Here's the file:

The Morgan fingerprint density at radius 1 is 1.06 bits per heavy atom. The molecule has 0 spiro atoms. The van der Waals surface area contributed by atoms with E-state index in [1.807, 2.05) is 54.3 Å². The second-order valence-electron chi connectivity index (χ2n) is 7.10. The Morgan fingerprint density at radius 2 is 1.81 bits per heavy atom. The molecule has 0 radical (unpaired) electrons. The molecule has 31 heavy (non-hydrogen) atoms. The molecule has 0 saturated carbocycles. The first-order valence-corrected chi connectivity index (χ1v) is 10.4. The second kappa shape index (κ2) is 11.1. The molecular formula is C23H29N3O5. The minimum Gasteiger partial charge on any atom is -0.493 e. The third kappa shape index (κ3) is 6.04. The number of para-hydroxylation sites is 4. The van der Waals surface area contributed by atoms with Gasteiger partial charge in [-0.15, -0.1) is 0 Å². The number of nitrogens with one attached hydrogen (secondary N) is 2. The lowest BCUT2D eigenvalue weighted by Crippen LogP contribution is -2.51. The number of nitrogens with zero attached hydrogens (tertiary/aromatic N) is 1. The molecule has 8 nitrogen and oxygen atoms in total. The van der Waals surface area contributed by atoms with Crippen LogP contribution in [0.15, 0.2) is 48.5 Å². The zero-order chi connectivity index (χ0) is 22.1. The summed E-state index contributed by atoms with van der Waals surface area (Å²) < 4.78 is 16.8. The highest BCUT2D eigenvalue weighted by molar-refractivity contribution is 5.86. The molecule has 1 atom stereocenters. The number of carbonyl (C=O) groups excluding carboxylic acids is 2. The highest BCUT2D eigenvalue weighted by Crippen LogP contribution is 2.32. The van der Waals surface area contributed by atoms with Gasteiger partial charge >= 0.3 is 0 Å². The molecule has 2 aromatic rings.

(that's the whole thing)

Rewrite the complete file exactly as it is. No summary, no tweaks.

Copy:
The Morgan fingerprint density at radius 1 is 1.06 bits per heavy atom. The molecule has 0 spiro atoms. The van der Waals surface area contributed by atoms with E-state index in [1.807, 2.05) is 54.3 Å². The second-order valence-electron chi connectivity index (χ2n) is 7.10. The Morgan fingerprint density at radius 2 is 1.81 bits per heavy atom. The molecule has 0 radical (unpaired) electrons. The molecule has 31 heavy (non-hydrogen) atoms. The molecule has 0 saturated carbocycles. The first-order valence-corrected chi connectivity index (χ1v) is 10.4. The second kappa shape index (κ2) is 11.1. The molecular formula is C23H29N3O5. The minimum Gasteiger partial charge on any atom is -0.493 e. The third kappa shape index (κ3) is 6.04. The number of para-hydroxylation sites is 4. The van der Waals surface area contributed by atoms with Gasteiger partial charge in [-0.15, -0.1) is 0 Å². The number of nitrogens with one attached hydrogen (secondary N) is 2. The lowest BCUT2D eigenvalue weighted by Crippen LogP contribution is -2.51. The number of nitrogens with zero attached hydrogens (tertiary/aromatic N) is 1. The molecule has 8 nitrogen and oxygen atoms in total. The van der Waals surface area contributed by atoms with Crippen LogP contribution in [0.15, 0.2) is 48.5 Å². The zero-order chi connectivity index (χ0) is 22.1. The summed E-state index contributed by atoms with van der Waals surface area (Å²) < 4.78 is 16.8. The highest BCUT2D eigenvalue weighted by molar-refractivity contribution is 5.86. The molecule has 1 atom stereocenters. The number of carbonyl (C=O) groups excluding carboxylic acids is 2. The highest BCUT2D eigenvalue weighted by Crippen LogP contribution is 2.32. The van der Waals surface area contributed by atoms with Gasteiger partial charge >= 0.3 is 0 Å². The molecule has 2 aromatic rings.